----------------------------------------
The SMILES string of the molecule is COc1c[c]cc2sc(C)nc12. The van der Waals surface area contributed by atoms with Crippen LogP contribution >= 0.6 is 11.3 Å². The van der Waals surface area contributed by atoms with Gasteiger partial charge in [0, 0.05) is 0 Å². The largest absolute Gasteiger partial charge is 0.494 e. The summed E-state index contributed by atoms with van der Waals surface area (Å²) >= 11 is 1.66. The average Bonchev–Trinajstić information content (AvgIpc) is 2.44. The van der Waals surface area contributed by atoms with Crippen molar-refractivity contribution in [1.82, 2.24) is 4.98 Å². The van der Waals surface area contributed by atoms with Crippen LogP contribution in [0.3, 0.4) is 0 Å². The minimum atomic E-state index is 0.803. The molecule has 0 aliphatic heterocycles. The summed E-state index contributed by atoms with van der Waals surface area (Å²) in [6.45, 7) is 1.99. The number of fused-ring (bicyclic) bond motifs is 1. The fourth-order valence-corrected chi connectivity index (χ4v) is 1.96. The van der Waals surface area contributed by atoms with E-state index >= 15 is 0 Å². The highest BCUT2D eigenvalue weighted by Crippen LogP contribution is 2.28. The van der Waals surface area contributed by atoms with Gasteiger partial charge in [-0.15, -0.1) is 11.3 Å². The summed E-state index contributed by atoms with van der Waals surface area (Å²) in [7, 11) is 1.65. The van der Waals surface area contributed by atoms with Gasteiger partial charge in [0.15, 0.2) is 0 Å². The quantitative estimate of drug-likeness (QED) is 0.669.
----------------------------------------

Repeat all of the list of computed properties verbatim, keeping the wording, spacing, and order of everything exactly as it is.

The SMILES string of the molecule is COc1c[c]cc2sc(C)nc12. The van der Waals surface area contributed by atoms with Crippen LogP contribution >= 0.6 is 11.3 Å². The van der Waals surface area contributed by atoms with Gasteiger partial charge in [0, 0.05) is 0 Å². The largest absolute Gasteiger partial charge is 0.494 e. The summed E-state index contributed by atoms with van der Waals surface area (Å²) >= 11 is 1.66. The average Bonchev–Trinajstić information content (AvgIpc) is 2.44. The van der Waals surface area contributed by atoms with Crippen molar-refractivity contribution in [1.82, 2.24) is 4.98 Å². The van der Waals surface area contributed by atoms with Crippen LogP contribution in [0.3, 0.4) is 0 Å². The minimum atomic E-state index is 0.803. The molecule has 0 aliphatic heterocycles. The summed E-state index contributed by atoms with van der Waals surface area (Å²) in [6.45, 7) is 1.99. The number of fused-ring (bicyclic) bond motifs is 1. The fourth-order valence-corrected chi connectivity index (χ4v) is 1.96. The van der Waals surface area contributed by atoms with E-state index >= 15 is 0 Å². The highest BCUT2D eigenvalue weighted by Crippen LogP contribution is 2.28. The van der Waals surface area contributed by atoms with Gasteiger partial charge in [-0.15, -0.1) is 11.3 Å². The summed E-state index contributed by atoms with van der Waals surface area (Å²) in [7, 11) is 1.65. The van der Waals surface area contributed by atoms with Gasteiger partial charge in [0.15, 0.2) is 0 Å². The quantitative estimate of drug-likeness (QED) is 0.669.